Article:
medium format film madness: sorted


(Bronica SQ-A. TRI-X 400. f8 1/500. This spot has become my default test-shot location.)

In two earlier posts, medium format film madness and medium format film madness: update, I detailed my attempts to get moving in medium format film photography. It wasn’t going so well. There was dust (lots of it) all over my scans. I was having under-exposure and softness issues and I was having doubts about the whole faff and expense of buying and developing film.

Well, I’ve resolved the big issues by taking drastic action.

In desperation I did some test blank scans and noticed that the dust pattern was suspiciously similar from one scan to the next.  I therefore took the scanner apart and sure enough it was full of dust on the inside. It was also full of bits of plastic that looked like they should be attached to something. At this point I realised that I’d been sold a dud.

So, step one: I purchased a brand new, factory sealed, Epson V500. You don’t see many of those as it’s quite an old model so I was pretty lucky. Using the new scanner there’s still some dust on my scans, and it’s still a pain, but there’s a lot less of it, it’s manageable and it feels like the effort is worthwhile.

I’d also not bonded with the camera, a Fuji GW690. It’s huge – a beast of a camera – and it’s not that easy to hand-hold… yet it felt really weird using a rangefinder on a tripod. In fact what I learned was that I don’t think I like the idea of a medium format rangefinder at all, especially for portraits (which is one of the things I want to use MF film for); I want to see what’s actually going on! I want to be able to see where the point of focus is at any point in the view, not just in a small and hard-to-see central rangefinder patch. How the hell am I going to focus on someone’s eye, when the depth of field is razor-thin, with a rangefinder on a tripod? It simply does not work. Focus and recompose? Yeah right – that may work at f11 but not at f3.5. I realise that some of you may be happy to work like that, but with larger format cameras I like to actually see what’s in focus.

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So, step two: I purchased another medium format camera to see if that would help; I picked up A Bronica SQ-A. I instantly fell in love with it. The moment I looked down into the waist-level finder and onto that ground-glass screen, where I saw a beautiful, clear, bright image of what was actually coming through the lens I knew that the Bronica and I were going to get on. My first test shots have been sharp and perfectly exposed, so it wasn’t me after all – perhaps that Fuji needs a service.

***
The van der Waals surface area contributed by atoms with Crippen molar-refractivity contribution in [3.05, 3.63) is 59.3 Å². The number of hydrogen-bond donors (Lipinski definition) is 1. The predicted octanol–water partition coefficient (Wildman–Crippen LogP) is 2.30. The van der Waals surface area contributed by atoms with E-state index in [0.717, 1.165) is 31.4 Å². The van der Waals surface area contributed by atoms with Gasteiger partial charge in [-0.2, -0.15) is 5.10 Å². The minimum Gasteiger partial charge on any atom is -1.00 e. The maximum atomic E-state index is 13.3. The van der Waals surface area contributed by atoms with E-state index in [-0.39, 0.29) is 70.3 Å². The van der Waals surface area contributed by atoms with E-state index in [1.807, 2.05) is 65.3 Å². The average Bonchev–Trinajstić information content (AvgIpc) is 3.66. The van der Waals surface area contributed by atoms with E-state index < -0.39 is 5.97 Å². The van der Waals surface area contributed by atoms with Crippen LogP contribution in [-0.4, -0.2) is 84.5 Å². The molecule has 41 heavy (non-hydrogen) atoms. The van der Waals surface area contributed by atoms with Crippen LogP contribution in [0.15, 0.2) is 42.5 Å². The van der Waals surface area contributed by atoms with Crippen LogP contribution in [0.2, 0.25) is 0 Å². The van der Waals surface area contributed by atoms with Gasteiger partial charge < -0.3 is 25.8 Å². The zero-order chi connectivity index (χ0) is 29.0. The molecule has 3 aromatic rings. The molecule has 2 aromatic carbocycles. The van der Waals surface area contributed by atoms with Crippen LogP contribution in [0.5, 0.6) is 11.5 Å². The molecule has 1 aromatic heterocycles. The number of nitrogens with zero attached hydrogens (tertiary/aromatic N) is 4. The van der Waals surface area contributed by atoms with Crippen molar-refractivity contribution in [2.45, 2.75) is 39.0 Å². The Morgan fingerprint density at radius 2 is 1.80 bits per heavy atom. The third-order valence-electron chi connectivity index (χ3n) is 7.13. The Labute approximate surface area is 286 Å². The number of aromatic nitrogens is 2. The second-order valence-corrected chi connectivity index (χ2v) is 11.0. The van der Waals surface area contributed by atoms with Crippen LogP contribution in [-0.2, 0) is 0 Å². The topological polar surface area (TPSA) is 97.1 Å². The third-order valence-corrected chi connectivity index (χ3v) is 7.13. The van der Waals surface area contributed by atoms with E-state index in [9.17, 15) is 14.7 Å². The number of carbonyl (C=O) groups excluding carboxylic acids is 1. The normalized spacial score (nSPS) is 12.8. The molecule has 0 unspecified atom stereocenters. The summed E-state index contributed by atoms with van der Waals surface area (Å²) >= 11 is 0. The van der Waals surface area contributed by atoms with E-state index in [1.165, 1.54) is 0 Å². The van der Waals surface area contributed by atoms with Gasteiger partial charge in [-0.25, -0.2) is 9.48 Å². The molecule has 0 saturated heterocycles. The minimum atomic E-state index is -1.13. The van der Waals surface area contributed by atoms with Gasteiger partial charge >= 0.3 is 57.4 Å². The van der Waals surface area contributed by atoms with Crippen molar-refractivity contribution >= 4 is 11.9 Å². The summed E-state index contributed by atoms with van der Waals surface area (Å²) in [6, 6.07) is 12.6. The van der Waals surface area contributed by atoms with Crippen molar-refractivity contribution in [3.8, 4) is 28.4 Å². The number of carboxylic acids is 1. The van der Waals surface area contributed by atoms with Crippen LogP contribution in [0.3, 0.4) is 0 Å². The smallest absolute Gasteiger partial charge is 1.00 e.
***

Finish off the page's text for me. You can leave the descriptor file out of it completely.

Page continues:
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And the square negatives from the Bronica are so lovely. As I’ve mentioned before, I don’t really like the 4:3 aspect ratio, preferring 3:2 (which is why I ended up with the GW690 in the first place) but I’ve now discovered that I really like 1:1.

Step three: I have started using iso 400 film to give me more flexibility with shutter speed.


(Bronica SQ-A. TRI-X 400. f16 1/250.)

As for the faff and expense of film, it’s not so bad with the Bronica because, being a 6cm x 6cm format, I get twelve shots per roll instead of the eight I get from the GW690. I’ve also got used to sending the rolls to Peak Imaging, who are quick, offer good quality, and are reasonably cheap. They even have a freepost address for getting the film to them. Waiting for the negatives to come back is actually rather pleasurable.

I should sell the Fuji because I promised myself I would when I got the Bronica – but somehow I’m not sure now. Perhaps after shooting with the Bronica and getting my medium format skills in order I might just want to try that huge rangefinder again :-). Isn’t Gear Acquisition Syndrome a terrible thing?